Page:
Tuesday, July 31, 2012

Dotted Eighth Delay Studies

Dotted eighth, the magical note integral to music of U2 and modern Hillsong. I've come up with several videos to properly explain how to set this up and apply this in a variety of situations: with a proper delay pedal, in the time signature of 6/8, and with a small practice amp that doesn't have displays.

Some background:

Here's a diagram to illustrate what happens when you use the delay:

The above represents four beats (quarter notes) in a bar of 4/4. The picked notes (top row as indicated with a ^) are picked on beats 1 & 2 & 3 &... (i.e. 8th notes) while the metronome clicks at 1, 2, 3, 4 (i.e. quarter notes). The delay notes come in three-quarters of a beat after the note is played (i.e. 3x 16th notes) and appears right after the next note is played.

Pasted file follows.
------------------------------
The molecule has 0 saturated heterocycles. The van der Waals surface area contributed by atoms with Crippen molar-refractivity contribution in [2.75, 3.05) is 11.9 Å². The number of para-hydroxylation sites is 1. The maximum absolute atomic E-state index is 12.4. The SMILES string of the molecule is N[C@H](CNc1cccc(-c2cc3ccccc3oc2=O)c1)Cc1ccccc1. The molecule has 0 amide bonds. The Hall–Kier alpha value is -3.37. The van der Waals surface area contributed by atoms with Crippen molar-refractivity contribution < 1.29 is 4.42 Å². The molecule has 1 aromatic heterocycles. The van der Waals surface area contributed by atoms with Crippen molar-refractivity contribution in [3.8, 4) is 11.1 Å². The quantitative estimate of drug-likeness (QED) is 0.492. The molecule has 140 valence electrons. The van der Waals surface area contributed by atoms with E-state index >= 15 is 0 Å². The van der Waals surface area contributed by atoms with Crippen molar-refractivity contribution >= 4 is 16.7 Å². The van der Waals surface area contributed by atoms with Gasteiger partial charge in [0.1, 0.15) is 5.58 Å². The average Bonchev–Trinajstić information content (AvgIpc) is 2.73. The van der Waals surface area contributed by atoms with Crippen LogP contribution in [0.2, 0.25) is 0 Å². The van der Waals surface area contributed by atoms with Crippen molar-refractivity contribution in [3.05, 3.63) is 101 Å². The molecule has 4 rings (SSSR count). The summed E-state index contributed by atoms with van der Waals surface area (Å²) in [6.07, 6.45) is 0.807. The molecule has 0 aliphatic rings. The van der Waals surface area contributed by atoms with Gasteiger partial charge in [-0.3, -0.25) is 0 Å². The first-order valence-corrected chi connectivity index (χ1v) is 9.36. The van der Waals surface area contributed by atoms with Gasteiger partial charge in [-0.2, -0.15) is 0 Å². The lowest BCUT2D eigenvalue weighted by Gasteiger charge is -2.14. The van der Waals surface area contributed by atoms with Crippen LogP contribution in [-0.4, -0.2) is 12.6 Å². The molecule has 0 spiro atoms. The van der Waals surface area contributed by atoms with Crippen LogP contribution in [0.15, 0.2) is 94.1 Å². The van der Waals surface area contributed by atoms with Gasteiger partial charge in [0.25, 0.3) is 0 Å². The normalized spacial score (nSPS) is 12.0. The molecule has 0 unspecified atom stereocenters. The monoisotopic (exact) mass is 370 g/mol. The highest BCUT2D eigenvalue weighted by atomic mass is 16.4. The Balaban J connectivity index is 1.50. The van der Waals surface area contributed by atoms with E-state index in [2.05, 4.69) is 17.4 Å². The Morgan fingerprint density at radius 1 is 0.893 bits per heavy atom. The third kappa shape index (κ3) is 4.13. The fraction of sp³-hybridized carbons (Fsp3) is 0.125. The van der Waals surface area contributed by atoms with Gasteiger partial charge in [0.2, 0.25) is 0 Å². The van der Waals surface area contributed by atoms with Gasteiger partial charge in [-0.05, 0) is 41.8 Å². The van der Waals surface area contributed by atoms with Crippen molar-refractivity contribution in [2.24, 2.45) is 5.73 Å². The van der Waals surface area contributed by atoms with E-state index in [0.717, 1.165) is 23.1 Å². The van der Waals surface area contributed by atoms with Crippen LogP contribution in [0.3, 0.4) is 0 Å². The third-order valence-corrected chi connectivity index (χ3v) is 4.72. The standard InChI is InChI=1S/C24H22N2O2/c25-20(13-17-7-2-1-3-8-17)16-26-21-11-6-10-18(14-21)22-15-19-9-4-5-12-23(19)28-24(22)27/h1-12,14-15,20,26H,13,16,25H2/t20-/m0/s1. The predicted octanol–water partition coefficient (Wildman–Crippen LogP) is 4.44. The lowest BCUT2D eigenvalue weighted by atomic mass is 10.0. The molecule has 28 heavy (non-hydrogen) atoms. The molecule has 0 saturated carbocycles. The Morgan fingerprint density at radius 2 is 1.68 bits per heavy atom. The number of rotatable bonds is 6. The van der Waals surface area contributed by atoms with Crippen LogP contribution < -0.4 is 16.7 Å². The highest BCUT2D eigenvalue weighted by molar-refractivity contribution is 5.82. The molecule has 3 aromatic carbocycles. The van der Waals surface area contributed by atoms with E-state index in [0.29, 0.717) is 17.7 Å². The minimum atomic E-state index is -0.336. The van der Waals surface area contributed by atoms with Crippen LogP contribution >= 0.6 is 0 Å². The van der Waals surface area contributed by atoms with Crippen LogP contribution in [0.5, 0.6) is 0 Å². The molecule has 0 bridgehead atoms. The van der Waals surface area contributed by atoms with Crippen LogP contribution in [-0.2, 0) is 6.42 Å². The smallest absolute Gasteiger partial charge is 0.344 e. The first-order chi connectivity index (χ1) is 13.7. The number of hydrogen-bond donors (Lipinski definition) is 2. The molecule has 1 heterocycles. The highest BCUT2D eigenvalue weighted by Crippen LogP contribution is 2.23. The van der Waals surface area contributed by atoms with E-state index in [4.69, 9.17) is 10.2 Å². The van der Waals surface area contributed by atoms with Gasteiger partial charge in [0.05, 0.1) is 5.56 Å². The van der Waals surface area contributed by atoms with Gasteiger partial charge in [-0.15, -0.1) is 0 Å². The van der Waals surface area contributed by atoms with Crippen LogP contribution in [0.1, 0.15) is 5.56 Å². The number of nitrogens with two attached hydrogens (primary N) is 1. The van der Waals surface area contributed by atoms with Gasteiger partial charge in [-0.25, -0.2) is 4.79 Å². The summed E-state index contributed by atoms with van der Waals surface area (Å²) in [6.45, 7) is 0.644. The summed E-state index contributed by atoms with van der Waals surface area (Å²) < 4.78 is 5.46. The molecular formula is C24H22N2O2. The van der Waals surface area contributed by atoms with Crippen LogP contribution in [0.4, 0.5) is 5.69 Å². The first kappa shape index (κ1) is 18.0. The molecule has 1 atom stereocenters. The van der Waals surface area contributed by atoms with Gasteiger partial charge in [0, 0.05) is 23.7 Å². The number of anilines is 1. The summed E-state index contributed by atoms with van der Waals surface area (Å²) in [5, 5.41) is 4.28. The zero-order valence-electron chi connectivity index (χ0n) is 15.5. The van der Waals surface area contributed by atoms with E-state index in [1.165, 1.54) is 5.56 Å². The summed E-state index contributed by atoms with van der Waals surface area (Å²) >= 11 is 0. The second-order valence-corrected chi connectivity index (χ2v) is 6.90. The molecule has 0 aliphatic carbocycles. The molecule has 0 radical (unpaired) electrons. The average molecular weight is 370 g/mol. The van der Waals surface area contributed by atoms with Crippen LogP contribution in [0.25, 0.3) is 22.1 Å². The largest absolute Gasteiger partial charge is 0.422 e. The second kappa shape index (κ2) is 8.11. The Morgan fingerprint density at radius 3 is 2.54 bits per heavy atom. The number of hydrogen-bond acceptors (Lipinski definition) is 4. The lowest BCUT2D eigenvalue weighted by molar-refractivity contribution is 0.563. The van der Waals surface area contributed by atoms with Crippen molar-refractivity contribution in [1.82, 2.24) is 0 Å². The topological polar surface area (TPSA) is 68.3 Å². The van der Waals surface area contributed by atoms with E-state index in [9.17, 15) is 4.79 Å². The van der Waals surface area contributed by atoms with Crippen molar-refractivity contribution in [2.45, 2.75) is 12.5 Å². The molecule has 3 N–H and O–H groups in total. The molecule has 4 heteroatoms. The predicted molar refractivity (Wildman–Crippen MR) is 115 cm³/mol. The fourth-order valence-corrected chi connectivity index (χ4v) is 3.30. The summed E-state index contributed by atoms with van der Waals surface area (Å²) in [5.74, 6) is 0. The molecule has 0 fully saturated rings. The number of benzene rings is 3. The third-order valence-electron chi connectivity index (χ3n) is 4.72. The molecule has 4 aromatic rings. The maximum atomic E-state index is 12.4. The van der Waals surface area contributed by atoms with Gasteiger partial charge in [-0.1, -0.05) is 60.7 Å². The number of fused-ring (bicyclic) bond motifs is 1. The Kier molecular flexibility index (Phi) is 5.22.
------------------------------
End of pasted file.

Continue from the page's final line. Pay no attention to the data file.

Tone Tips: The Dotted Eighth Delay

Tone Tips: Programming the Dotted Eighth in 6/8

Tone Tips: Programming the Dotted Eighth with a Practice Amplifier

Tone Tips: Obtaining the Dotted Eighth on a Manual Pedal

Update: 14 June 2014
Some of you guys have been emailing me asking me why your dotted eighth setup with the "80/20" rule (effect level/feedback level) doesn't sound right. I've investigated several pedals and realized that some pedals function with a mix level knob, not an effect level knob.

What a mix level does is superimpose the wet/dry signal and allocates space between the wet delayed signal versus the dry signal (your playing). So if you have a high mix level, let's say 75%, what you hear is that in the sonic space, 75% is the delay, while 25% is your playing. Suffice to say, this really knocks you off your socks when you try to play this live, as the delay is so much louder than your actual playing.

Your goal in programming a dotted eighth delay is to have the repeats at the same volume as your playing. To achieve this with a mix level control, put the mix at 50% (so the ratio of wet/dry is 50/50). This should make the delay as loud as your playing and not overpower it.

Tone Tips: Mix versus Effect Level


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